Nature Photography Day


The ninth annual Nature Photography Day will be observed nationally on Sunday, June 15. This day was designated by NANPA to promote the enjoyment of nature photography, and to explain how images have been used to advance the cause of conservation and protect plants, wildlife, and landscapes locally and worldwide.

In 2006, NANPA celebrated the first Nature Photography Day and placed it in McGraw-Hill's reference work, Chases's Calendar of Events. Many media and websites took notice. Since then, people throughout the North American continent--from overseas, too--have discovered numerous ways to observe and enjoy the day.

NANPA encourages people everywhere to enjoy the weekend by using a camera to explore the natural world. A backyard, park, or other place close by can be just right. Walking, hiking, and riding a bike to take photos are activities that don't lead to a carbon footprint. And fresh air can do wonders for the spirit!

Ride to Work Day (Motorcycles)


Ride to Work Day was inspired by "Work to Ride - Ride to Work'" marketing materials created between 1989 and 1991 by the Aero Design and Manufacturing Company, a Minnesota based manufacturer of motorcycle riders clothing. In 1992 these items inspired motorcycle magazine editor Fred Rau to write an editorial calling for a national ride to work day.

The first annual Ride to Work Day event was proposed in Road Rider magazine (now titled Motorcycle Consumer News) in the May 1992 issue. This is an excerpt from that "Ride to Work" editorial: "You may remember several months ago when Bob Carpenter, commenting in his 'Two Up' column, mentioned how neat he thought it would be if there was one day a year when everyone who owned a motorcycle used it to ride to work. That comment was prompted by a T-shirt produced by Aerostich RiderWear that simply said, 'Work To Ride, Ride To Work.' Everyone seemed to think that a national 'Ride To Work' day was one heck of a good idea."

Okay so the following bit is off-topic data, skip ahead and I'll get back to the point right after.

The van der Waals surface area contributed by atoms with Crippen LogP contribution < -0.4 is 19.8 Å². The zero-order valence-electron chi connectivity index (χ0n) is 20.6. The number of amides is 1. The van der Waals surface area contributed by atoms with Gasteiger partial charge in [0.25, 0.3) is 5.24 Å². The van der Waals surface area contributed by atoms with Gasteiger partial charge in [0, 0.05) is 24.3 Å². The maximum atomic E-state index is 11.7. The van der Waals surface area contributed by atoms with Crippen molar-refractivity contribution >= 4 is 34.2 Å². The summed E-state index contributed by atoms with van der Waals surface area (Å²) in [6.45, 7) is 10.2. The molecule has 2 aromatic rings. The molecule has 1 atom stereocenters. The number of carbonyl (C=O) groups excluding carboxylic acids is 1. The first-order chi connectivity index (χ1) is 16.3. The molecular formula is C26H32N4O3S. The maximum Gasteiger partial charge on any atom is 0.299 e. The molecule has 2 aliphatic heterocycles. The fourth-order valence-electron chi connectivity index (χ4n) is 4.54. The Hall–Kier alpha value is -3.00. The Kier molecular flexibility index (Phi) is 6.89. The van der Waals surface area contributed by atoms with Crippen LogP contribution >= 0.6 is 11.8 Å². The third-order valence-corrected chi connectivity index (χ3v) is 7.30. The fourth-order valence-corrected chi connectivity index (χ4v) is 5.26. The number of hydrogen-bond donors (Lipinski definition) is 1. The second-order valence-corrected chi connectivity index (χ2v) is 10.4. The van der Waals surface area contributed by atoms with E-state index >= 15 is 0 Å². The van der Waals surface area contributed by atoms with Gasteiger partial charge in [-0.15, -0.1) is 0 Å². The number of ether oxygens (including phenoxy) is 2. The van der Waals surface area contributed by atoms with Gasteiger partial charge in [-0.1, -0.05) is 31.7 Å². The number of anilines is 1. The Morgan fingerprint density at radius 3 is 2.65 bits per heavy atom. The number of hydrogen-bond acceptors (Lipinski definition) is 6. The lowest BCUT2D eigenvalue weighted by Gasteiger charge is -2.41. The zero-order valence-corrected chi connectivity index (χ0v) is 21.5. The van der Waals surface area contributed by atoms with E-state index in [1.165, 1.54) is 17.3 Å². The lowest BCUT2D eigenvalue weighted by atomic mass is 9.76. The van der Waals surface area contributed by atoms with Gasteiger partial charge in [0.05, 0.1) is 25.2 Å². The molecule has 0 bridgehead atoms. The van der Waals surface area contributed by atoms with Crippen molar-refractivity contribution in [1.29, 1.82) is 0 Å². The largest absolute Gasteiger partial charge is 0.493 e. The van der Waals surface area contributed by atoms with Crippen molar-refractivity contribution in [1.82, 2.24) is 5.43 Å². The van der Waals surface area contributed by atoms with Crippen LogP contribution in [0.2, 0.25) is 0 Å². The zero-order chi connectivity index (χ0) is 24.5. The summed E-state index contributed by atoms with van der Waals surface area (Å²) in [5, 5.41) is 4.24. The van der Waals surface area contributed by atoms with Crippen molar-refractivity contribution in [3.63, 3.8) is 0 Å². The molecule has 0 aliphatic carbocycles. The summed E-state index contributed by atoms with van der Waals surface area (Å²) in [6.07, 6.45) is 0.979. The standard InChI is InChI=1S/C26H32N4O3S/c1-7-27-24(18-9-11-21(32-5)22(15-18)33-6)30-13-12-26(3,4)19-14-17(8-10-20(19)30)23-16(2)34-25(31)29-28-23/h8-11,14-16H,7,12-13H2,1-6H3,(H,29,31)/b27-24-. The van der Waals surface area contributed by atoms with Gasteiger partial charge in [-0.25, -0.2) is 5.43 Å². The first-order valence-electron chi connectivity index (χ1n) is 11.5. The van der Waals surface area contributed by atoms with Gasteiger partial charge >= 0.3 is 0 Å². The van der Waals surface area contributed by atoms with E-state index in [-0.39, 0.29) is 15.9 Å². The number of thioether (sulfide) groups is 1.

The first Ride to Work Day event date was July 22nd, 1992. For several years various motorcycle businesses informally promoted every third Wednesday in July as Ride To Work Day. These early advocates included Road Rider Magazine, Dunlop Tires, and Aerostich/Riderwearhouse. The event continued to grow as an informal grass roots demonstration every year until 2000. That year a non-profit organization, Ride to Work was formed to help organize and promote Ride to Work Day. The first Ride to Work Day event led by this group was the third Wednesday in July of 2001. This day was the annual day until 2008, when it was changed to the Third Monday In June. This change was made to climatically better accommodate riders world-wide, and to give more riders an opportunity to participate.

Ride to Work is a 501 c4 nonprofit, all-volunteer effort. Organizers include Andy Goldfine, Lynn Wisneski and Christine Holt.

World Elder Abuse Awareness Day


Each year, an estimated 5 million older persons are abused, neglected, and exploited. In addition, elders throughout the United States lose an estimated $2.6 billion or more annually due to elder financial abuse and exploitation, funds that could have been used to pay for basic needs such as housing, food, and medical care. Unfortunately, no one is immune to abuse, neglect, and exploitation. It occurs in every demographic, and can happen to anyone—a family member, a neighbor, even you. Yet it is estimated that only about one in five of those crimes are ever discovered.